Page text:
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Princess Louise, Duchess of Argyll: Queen Victoria’s Artistic Daughter

Princess Louise, Duchess of Argyll. Image: Wikimedia

If there was one princess who was avant-garde enough to be ahead of her generation, then that would be Princess Louise. Artistic, unconventional and free spirited, the princess was both admired and criticized, but in the end, all that we can is be awed at the life she’d lived. Louise Caroline Alberta was born on March 18, 1848, at Buckingham Palace. She was Queen Victoria and Prince Albert's fourth daughter and sixth child.

At a young age, Louise' wit and intelligence was already noted by her father, Prince Albert, which is why she became his favorite. Her inquisitive nature, thus, earned her the nickname "Little Miss Why" from other members of the royal family.

In December 1861, Prince Albert died, leaving Queen Victoria in an utter state of shock. The Court was placed in indefinite mourning, which made Louise dissatisfied. In 1862, when her older sister, Princess Alice, married the Grand Duke of Hesse, Louise was left as the oldest unmarried daughter of Queen Victoria. She took up the role as the Queen's unofficial secretary, a responsibility which she did quite well. In fact, the mourning Queen praised her: "She is (and who would some years ago have thought it?) a clever dear girl with a fine strong character, unselfish and affectionate." However, a minor scandal erupted when Louise fell in love with Reverend Robinson Duckworth, Prince Leopold's tutor. When Queen Victoria learned of the illicit affair, he banished Duckworth, who later served as Canon of Westminster Abbey.

Princess Louise was considered as the Queen's most beautiful daughter and she was sought by European princes for marriage. However, the princess shunned the idea of marrying a royal. When it was announced that he wished to marry John Campbell, Marquess of Lorne and heir to the Dukedom of Argyll, some members of the Royal Family were outraged. The idea of marrying someone lower than her station (even if Lorne was a member of the upper crust and a scion of one of Scotland's richest landowning clans) was unheard of in  those days. However, Queen Victoria saw the wisdom in her daughter's decision and she believed Louise's marriage to Lord Lorne would inject "new blood" into the family. After all, Louise' marriage to the Scottish heir would mean her daughter would not have to leave England; keeping her daughters close to her was favored by the Queen.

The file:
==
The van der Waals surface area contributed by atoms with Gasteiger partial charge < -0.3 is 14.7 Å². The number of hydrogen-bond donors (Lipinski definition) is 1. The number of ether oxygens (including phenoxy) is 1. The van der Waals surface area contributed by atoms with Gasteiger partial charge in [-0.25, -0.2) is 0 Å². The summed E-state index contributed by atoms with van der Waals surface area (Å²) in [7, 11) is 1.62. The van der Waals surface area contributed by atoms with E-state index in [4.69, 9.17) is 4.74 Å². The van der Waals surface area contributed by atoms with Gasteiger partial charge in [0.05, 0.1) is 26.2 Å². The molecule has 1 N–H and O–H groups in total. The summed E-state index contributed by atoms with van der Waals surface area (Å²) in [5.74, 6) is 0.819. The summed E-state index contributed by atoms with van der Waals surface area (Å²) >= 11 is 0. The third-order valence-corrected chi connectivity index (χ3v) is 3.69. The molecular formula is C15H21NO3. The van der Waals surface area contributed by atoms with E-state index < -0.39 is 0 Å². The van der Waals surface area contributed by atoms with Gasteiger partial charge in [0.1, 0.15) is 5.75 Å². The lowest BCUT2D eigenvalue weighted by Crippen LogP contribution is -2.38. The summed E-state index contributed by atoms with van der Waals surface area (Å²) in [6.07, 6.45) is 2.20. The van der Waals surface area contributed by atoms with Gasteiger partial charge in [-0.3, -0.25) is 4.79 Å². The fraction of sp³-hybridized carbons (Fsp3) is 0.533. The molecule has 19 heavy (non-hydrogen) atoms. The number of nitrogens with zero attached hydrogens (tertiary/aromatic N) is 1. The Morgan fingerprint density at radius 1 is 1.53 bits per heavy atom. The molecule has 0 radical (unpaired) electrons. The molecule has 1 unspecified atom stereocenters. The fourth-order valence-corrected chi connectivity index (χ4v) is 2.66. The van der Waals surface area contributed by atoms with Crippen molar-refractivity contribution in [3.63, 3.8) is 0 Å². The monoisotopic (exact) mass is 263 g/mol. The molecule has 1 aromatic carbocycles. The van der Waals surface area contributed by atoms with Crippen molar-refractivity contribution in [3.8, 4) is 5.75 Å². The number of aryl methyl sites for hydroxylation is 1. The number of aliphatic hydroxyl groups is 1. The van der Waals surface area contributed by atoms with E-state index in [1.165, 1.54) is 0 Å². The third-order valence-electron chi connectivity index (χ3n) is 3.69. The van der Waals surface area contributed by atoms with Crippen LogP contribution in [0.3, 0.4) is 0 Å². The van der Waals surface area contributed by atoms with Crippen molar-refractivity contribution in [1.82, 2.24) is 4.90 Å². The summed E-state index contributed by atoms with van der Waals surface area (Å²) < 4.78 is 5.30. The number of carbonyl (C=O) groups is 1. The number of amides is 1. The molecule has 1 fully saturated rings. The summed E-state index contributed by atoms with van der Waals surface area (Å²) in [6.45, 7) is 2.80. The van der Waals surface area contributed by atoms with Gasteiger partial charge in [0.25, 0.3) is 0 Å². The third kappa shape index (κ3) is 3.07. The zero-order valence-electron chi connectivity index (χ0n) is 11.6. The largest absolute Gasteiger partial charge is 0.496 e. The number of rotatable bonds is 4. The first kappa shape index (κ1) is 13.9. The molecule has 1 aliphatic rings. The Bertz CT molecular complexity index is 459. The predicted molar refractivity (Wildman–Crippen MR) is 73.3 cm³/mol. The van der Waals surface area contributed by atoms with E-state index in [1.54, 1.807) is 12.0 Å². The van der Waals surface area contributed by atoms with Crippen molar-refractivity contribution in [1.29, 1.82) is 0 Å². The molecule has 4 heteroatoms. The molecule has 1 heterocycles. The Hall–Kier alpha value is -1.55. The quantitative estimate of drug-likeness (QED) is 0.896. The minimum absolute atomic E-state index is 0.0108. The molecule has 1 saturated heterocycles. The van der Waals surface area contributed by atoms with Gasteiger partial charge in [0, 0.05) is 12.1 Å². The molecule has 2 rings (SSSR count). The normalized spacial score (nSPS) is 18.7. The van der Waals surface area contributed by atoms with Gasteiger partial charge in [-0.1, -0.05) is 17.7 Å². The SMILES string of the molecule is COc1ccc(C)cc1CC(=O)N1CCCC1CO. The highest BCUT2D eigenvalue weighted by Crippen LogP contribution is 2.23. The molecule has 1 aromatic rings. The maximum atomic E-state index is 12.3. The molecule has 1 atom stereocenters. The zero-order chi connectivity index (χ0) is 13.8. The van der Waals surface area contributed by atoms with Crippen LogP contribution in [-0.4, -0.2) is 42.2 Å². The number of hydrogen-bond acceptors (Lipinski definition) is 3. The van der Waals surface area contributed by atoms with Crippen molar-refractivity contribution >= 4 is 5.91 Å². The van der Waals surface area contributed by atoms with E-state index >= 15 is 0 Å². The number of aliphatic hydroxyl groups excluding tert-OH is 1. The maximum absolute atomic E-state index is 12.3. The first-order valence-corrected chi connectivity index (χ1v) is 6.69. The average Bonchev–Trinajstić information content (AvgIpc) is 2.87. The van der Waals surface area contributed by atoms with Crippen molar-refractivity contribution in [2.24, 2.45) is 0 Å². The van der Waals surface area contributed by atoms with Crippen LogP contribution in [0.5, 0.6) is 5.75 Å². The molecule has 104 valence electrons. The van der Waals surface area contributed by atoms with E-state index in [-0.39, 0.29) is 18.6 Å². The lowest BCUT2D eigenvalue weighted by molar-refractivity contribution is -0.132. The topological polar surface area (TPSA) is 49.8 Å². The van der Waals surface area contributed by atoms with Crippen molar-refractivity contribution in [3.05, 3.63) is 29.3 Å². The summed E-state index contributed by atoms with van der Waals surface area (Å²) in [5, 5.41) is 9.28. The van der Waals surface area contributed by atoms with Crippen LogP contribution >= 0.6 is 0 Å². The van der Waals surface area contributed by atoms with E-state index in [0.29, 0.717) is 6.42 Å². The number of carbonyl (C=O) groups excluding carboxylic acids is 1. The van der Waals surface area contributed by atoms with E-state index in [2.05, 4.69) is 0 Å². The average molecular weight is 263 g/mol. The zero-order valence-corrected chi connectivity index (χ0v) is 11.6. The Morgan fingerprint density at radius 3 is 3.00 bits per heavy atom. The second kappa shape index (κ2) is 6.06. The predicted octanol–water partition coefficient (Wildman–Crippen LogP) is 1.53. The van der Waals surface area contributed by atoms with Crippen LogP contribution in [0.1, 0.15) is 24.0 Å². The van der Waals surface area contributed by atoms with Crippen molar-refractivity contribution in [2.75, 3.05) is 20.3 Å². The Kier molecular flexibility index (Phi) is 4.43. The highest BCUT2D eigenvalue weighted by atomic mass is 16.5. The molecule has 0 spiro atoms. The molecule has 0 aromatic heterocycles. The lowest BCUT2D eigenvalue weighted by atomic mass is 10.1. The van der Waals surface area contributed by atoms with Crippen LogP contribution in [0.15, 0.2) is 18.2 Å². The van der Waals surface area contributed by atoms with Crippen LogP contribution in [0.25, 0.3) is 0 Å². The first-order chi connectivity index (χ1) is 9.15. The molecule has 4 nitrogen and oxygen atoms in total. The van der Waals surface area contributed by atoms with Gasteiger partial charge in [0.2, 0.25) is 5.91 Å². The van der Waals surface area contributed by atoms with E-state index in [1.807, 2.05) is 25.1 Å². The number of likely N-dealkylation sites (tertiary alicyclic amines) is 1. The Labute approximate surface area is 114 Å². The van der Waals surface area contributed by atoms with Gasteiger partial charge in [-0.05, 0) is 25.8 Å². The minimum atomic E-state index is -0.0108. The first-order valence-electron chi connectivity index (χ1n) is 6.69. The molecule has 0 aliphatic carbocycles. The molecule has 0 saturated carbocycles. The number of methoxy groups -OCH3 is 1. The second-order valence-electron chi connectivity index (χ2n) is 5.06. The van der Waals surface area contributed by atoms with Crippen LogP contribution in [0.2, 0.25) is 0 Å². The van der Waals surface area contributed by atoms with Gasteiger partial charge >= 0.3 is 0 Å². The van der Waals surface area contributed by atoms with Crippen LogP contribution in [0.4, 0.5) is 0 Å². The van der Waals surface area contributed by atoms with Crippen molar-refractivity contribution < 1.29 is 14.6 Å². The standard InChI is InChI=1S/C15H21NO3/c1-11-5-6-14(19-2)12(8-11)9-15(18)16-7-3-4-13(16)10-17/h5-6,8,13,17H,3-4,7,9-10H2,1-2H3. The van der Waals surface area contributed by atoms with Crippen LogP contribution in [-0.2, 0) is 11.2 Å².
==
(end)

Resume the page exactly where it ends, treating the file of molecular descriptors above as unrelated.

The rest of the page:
Princess Louise and Lord Lorne, late Duke of Argyll. Image: Victorian Calendar

In a letter to Queen Augusta of Prussia, she said that poor German princelings were highly unpopular in Britain. Lord Lorne, meanwhile, was the heir not just to his father's title, but also to his vast estates, making him "really no lower in rank than minor German Royalty." The Britons, too, rejoiced in the idea that one of their princesses would marry a local.

Their marriage took place on March 21, 1871 at St. George's Chapel in Windsor Castle. A huge crowd gathered outside the church that, for the first time, policemen had be around to form a barricade.

The marriage started out happy but the couple later drifted apart, partly because of their inability to have a child and then, also, because of Queen Victoria's frequent meddling over their affairs.

In 1878, Lord Lorne was appointed Governor General of Canada and so Princess Louise joined him on the long trip. She left her stamp at the viceregal residence, Riddeau Hall, by refurbishing and decorating it with her own watercolour and oil paintings. Although quite unhappy to be far from home, she enjoyed sleighing, skating, and fishing. She also busied herself as patroness of various organizations that promoted arts and humanities. An accomplished sculptor, the statue of Queen Victoria, which she made now stands in front of the Royal Victoria College,(today the Strathcona Music Building of McGill University).  She also played a major role boosting the tourism industry of the colony of Bermuda,  which she frequented to escape the harsh Canadian winter .  The accident endured by the viceregal couple in February 1880 during a sleigh ride was a rather unfortunate event, but they eventually recovered.

When the Marquess and Marchioness of Lorne returned to Great Britain in 1883, Louise resumed performing a wide range of public duties. She was often seen in the inauguration of public buildings, laying of foundation stones, and officiating at special programs. Ever the progressive-minded, the princess supported the suffragist movement and women who were taking up professions, causes that Queen Victoria was reluctant to support. 

Princess Louise was close to her brother Albert Edward, Prince of Wales, and when he became King in 1901, she was a fixture in social gatherings and court occasions. At the turn of the 20th century she became more active in physical fitness, and when she was criticized, she would retort back and say: "Never mind, I'll outlive you all." True enough, she survived all bur two of her siblings. 

In 1900, Lord Lorne succeeded as the 9th Duke of Argyll and Princess Louise became known as the Duchess of Lorne. From the time his health deteriorated in 1911 until he died in 1914,  the couple became closer than ever and Princess Louise nursed his husband when his health declined. After his death, Princess Louise remained active in public engagements until she became too frail to move around. She died at Kensington Palace in the morning of December 3, 1939. Her legacy as an artist remains with the statue of Queen Victoria at Kensington Palace.

Revised June 25, 2018


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